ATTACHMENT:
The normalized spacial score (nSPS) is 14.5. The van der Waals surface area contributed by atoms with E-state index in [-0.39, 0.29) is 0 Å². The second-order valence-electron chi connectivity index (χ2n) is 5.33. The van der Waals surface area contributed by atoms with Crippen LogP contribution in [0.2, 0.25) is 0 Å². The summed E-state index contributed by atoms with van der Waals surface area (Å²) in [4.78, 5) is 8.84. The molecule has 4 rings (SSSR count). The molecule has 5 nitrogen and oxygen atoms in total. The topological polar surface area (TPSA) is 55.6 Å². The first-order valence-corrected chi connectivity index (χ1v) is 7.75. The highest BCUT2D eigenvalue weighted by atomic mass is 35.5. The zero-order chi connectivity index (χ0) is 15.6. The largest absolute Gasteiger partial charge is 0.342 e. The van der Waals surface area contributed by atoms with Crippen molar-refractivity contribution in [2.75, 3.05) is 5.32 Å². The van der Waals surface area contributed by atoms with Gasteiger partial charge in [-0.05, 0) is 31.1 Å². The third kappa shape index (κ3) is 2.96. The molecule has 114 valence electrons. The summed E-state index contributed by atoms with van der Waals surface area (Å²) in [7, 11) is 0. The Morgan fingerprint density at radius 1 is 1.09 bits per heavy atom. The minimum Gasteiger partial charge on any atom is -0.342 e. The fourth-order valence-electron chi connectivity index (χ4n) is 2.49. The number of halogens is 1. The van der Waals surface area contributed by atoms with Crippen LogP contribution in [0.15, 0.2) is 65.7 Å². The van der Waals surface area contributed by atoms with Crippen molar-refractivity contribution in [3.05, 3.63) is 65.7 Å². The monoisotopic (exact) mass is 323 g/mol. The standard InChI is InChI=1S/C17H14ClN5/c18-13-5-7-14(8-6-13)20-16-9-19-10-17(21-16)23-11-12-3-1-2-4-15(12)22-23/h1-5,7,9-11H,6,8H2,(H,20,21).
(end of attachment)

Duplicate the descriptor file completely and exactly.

The normalized spacial score (nSPS) is 14.5. The van der Waals surface area contributed by atoms with E-state index in [-0.39, 0.29) is 0 Å². The second-order valence-electron chi connectivity index (χ2n) is 5.33. The van der Waals surface area contributed by atoms with Crippen LogP contribution in [0.2, 0.25) is 0 Å². The summed E-state index contributed by atoms with van der Waals surface area (Å²) in [4.78, 5) is 8.84. The molecule has 4 rings (SSSR count). The molecule has 5 nitrogen and oxygen atoms in total. The topological polar surface area (TPSA) is 55.6 Å². The first-order valence-corrected chi connectivity index (χ1v) is 7.75. The highest BCUT2D eigenvalue weighted by atomic mass is 35.5. The zero-order chi connectivity index (χ0) is 15.6. The largest absolute Gasteiger partial charge is 0.342 e. The van der Waals surface area contributed by atoms with Crippen molar-refractivity contribution in [2.75, 3.05) is 5.32 Å². The van der Waals surface area contributed by atoms with Gasteiger partial charge in [-0.05, 0) is 31.1 Å². The third kappa shape index (κ3) is 2.96. The molecule has 114 valence electrons. The summed E-state index contributed by atoms with van der Waals surface area (Å²) in [7, 11) is 0. The Morgan fingerprint density at radius 1 is 1.09 bits per heavy atom. The minimum Gasteiger partial charge on any atom is -0.342 e. The fourth-order valence-electron chi connectivity index (χ4n) is 2.49. The number of halogens is 1. The van der Waals surface area contributed by atoms with Crippen LogP contribution in [0.15, 0.2) is 65.7 Å². The van der Waals surface area contributed by atoms with Crippen molar-refractivity contribution in [3.05, 3.63) is 65.7 Å². The monoisotopic (exact) mass is 323 g/mol. The standard InChI is InChI=1S/C17H14ClN5/c18-13-5-7-14(8-6-13)20-16-9-19-10-17(21-16)23-11-12-3-1-2-4-15(12)22-23/h1-5,7,9-11H,6,8H2,(H,20,21).